40. Photomerge Exposure

This feature for merging photos to get the type of exposure your eyes detect naturally is at best exciting, and at worst finicky.  Recently, I made 4 different exposures with the intention of making an awesome picture showing the inside and outside of a picture window (later in the post, you’ll find out that this isn’t necessary).  Even though I used a tripod and a trigger release (thinking this would ensure no movement of the camera) I was disappointed at the results.  But on a lighter note, I have seen this merging of images turn out well.  Here’s the technique – best wishes for success!

  1. Using a tripod and if possible, bracketing on your camera.  Take at least 3 pictures: one underexposed, one exposed correctly, one over exposed. If bracketing is not an option, just take pictures using different exposure settings and being very careful about keeping the camera still.  If the camera doesn’t move, the pictures can be merged effortlessly.  You can still get a very good result from your pictures by making the merge in the manual mode, described below.
  2. Open all the photos you want to merge into the Full Edit tab of the program.
  3. In the Menu: >File  >New  >Photomerge Exposure
  4. A pop-up menu will tell you to pull your pictures into the project bin or click on Open All.  We have the pictures opened, so click on the button for Open All.  If you don’t have the project bin opened, it can be opened from >Window >Project Bin (there will be a check mark in front of the words Project Bin, if it has been selected)
  5. The program automatically merges the photos using the Automatic, Smart Blending.  You can see the tab for Automatic on the right and the choices for Simple Blending and Smart Blending.  By clicking on the dot before the words you can switch between the two to see any differences and leave it on the one you prefer.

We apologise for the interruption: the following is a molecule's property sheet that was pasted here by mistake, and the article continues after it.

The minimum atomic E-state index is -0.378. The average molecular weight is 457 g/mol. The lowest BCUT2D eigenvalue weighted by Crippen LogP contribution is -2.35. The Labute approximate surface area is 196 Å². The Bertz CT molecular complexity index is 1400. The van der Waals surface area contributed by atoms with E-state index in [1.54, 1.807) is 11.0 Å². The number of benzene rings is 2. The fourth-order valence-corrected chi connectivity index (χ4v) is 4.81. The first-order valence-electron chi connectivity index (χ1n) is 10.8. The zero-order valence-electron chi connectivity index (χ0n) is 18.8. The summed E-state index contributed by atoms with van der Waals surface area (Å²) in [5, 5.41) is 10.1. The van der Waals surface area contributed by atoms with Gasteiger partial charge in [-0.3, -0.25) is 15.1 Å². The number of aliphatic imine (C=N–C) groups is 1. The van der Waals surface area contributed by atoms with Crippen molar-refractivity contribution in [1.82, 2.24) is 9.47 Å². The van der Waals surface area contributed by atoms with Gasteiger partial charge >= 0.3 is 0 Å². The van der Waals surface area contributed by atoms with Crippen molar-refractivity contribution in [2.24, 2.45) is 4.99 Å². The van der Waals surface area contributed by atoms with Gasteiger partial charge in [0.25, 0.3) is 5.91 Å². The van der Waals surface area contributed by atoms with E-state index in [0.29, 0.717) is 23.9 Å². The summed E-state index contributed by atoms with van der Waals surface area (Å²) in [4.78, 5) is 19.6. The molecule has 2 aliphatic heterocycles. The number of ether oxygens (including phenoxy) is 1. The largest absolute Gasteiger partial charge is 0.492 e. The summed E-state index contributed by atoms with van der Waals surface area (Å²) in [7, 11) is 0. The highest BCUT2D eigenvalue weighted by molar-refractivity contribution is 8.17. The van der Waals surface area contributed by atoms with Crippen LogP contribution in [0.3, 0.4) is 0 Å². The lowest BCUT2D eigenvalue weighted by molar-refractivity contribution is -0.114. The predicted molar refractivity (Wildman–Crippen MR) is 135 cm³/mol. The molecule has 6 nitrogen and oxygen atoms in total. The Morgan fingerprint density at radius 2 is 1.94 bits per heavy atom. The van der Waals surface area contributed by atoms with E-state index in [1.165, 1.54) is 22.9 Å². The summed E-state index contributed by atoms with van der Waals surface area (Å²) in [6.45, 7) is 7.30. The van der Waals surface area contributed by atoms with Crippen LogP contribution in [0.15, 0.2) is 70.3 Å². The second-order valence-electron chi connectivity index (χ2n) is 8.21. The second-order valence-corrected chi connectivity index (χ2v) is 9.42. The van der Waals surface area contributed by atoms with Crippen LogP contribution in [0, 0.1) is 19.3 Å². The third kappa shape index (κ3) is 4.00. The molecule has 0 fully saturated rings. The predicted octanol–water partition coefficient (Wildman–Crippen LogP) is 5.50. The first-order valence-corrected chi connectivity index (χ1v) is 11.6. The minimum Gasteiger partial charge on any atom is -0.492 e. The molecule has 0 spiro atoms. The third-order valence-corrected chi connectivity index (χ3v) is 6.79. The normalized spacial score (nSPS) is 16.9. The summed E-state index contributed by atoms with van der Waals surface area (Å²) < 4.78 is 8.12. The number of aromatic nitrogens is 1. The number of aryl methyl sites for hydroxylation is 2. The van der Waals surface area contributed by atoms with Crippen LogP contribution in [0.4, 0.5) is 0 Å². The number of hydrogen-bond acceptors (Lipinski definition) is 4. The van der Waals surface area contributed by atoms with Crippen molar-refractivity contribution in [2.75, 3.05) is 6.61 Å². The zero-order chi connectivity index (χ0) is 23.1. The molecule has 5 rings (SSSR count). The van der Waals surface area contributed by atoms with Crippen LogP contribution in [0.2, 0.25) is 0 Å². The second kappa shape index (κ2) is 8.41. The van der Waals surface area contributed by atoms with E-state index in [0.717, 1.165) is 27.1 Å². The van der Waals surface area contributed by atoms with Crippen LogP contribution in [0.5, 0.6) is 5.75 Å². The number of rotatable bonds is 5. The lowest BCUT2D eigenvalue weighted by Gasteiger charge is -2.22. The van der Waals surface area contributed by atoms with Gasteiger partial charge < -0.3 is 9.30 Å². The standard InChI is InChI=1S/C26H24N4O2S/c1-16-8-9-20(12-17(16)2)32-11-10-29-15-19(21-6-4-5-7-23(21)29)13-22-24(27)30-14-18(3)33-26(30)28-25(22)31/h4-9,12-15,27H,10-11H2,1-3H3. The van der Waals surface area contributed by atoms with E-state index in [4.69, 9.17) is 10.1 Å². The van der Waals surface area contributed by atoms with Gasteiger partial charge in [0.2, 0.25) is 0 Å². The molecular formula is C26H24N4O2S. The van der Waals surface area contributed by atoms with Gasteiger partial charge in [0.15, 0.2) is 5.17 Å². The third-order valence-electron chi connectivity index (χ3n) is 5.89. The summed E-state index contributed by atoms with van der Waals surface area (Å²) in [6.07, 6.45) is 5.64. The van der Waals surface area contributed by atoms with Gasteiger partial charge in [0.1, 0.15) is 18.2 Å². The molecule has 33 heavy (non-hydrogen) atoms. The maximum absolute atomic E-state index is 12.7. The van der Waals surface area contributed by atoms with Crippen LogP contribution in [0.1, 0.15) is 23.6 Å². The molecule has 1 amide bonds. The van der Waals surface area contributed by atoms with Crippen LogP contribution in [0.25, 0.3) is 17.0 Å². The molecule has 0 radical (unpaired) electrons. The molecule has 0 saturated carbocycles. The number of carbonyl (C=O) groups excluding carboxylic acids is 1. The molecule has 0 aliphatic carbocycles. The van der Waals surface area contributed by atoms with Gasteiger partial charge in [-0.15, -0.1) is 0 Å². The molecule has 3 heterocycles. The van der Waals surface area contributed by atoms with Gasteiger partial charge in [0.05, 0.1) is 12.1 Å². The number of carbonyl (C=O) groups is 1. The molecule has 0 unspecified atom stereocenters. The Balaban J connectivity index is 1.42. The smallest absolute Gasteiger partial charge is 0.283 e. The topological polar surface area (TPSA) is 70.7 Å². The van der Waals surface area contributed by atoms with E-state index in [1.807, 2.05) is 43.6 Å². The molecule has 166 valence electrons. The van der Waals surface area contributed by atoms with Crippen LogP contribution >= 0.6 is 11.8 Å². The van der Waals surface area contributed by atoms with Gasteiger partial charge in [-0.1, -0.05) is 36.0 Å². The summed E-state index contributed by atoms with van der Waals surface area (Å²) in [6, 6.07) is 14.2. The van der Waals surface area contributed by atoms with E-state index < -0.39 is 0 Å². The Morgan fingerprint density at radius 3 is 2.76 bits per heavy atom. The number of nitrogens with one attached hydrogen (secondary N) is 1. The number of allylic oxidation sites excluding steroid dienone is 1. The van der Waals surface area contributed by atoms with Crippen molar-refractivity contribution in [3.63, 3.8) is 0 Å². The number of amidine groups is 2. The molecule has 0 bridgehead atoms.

6. Additionally, notice that under the merged image in the work space, you see the photos you selected.  To the left of each photo is a small box.  If you uncheck, in the box, the image will readjust to make a merged photo with the changes, not using the one you just unchecked.
  7. When you like what you see, click Done and you’ll be directed to save and name this new image.
  8. Now let’s get brave and click the tab on the right – Manual.  In this mode the computer selects an image and puts in on the left (you can change this selection by clicking and dragging on any of the images below). On the right, you are instructed to drag an image from the project bin and put it in this blank space to set the background image.  You can then click on the selection tool to select what you want from the image on the left.  By putting the cursor in the space on the image to the left, you’ll see it has a round shape with cross hairs in the middle of this circle.  Draw a line across the part in this photo that you want merged into the photo on the right.
  9. For the photo below I selected a picture for the background that had the best exposure for the outside of the building.  To get the bow, I had the image on the left selected for the purpose of selecting the bow.  Using the selection tool I drew a diagonal line from the upper left of the door to the lower right, going straight across the bow.  This worked better than merging the 4 different exposures, as I had originally planned to do.  KISS – keep it simple, Sandy!
  10. There is also a way to edit for regions of a picture and I have watched the video that is included in PSE under Help, but I don’t know enough about it to post any more until I have practiced with some measure of success.

About momentsphotographybysandy

This blog is designed to enrich the world of digital photography by expanding the creative potential allowed in Photoshop programs. Shoot - that sounds like fun!
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